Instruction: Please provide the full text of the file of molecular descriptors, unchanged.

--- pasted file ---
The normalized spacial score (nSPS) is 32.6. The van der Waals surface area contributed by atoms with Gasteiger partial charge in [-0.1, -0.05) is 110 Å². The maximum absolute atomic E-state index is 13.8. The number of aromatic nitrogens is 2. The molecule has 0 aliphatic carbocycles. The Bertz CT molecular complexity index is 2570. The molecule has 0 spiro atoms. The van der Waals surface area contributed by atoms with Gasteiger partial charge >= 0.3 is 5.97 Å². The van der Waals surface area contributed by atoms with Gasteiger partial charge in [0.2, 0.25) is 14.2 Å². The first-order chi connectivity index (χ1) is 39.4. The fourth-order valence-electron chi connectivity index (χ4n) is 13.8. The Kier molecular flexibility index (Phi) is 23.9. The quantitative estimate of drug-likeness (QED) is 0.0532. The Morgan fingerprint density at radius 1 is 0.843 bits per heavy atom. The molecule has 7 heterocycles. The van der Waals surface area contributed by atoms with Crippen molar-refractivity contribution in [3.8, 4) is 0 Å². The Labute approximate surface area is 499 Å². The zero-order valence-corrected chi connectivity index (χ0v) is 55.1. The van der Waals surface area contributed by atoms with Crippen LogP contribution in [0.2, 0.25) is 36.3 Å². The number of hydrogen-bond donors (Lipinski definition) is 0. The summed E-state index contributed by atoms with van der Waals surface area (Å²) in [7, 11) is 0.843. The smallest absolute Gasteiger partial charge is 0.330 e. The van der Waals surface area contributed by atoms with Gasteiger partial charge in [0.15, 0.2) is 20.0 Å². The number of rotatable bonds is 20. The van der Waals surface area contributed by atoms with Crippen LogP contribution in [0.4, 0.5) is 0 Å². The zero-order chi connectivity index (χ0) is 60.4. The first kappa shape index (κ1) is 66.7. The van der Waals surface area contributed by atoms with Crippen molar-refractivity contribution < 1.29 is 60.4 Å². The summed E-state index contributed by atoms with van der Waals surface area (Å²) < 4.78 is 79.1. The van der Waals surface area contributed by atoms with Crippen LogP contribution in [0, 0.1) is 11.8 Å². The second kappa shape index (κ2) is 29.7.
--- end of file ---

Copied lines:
The normalized spacial score (nSPS) is 32.6. The van der Waals surface area contributed by atoms with Gasteiger partial charge in [-0.1, -0.05) is 110 Å². The maximum absolute atomic E-state index is 13.8. The number of aromatic nitrogens is 2. The molecule has 0 aliphatic carbocycles. The Bertz CT molecular complexity index is 2570. The molecule has 0 spiro atoms. The van der Waals surface area contributed by atoms with Gasteiger partial charge >= 0.3 is 5.97 Å². The van der Waals surface area contributed by atoms with Gasteiger partial charge in [0.2, 0.25) is 14.2 Å². The first-order chi connectivity index (χ1) is 39.4. The fourth-order valence-electron chi connectivity index (χ4n) is 13.8. The Kier molecular flexibility index (Phi) is 23.9. The quantitative estimate of drug-likeness (QED) is 0.0532. The Morgan fingerprint density at radius 1 is 0.843 bits per heavy atom. The molecule has 7 heterocycles. The van der Waals surface area contributed by atoms with Crippen molar-refractivity contribution in [3.8, 4) is 0 Å². The Labute approximate surface area is 499 Å². The zero-order valence-corrected chi connectivity index (χ0v) is 55.1. The van der Waals surface area contributed by atoms with Crippen LogP contribution in [0.2, 0.25) is 36.3 Å². The number of hydrogen-bond donors (Lipinski definition) is 0. The summed E-state index contributed by atoms with van der Waals surface area (Å²) in [7, 11) is 0.843. The smallest absolute Gasteiger partial charge is 0.330 e. The van der Waals surface area contributed by atoms with Gasteiger partial charge in [0.15, 0.2) is 20.0 Å². The number of rotatable bonds is 20. The van der Waals surface area contributed by atoms with Crippen LogP contribution in [0.4, 0.5) is 0 Å². The zero-order chi connectivity index (χ0) is 60.4. The first kappa shape index (κ1) is 66.7. The van der Waals surface area contributed by atoms with Crippen molar-refractivity contribution < 1.29 is 60.4 Å². The summed E-state index contributed by atoms with van der Waals surface area (Å²) < 4.78 is 79.1. The van der Waals surface area contributed by atoms with Crippen LogP contribution in [0, 0.1) is 11.8 Å². The second kappa shape index (κ2) is 29.7.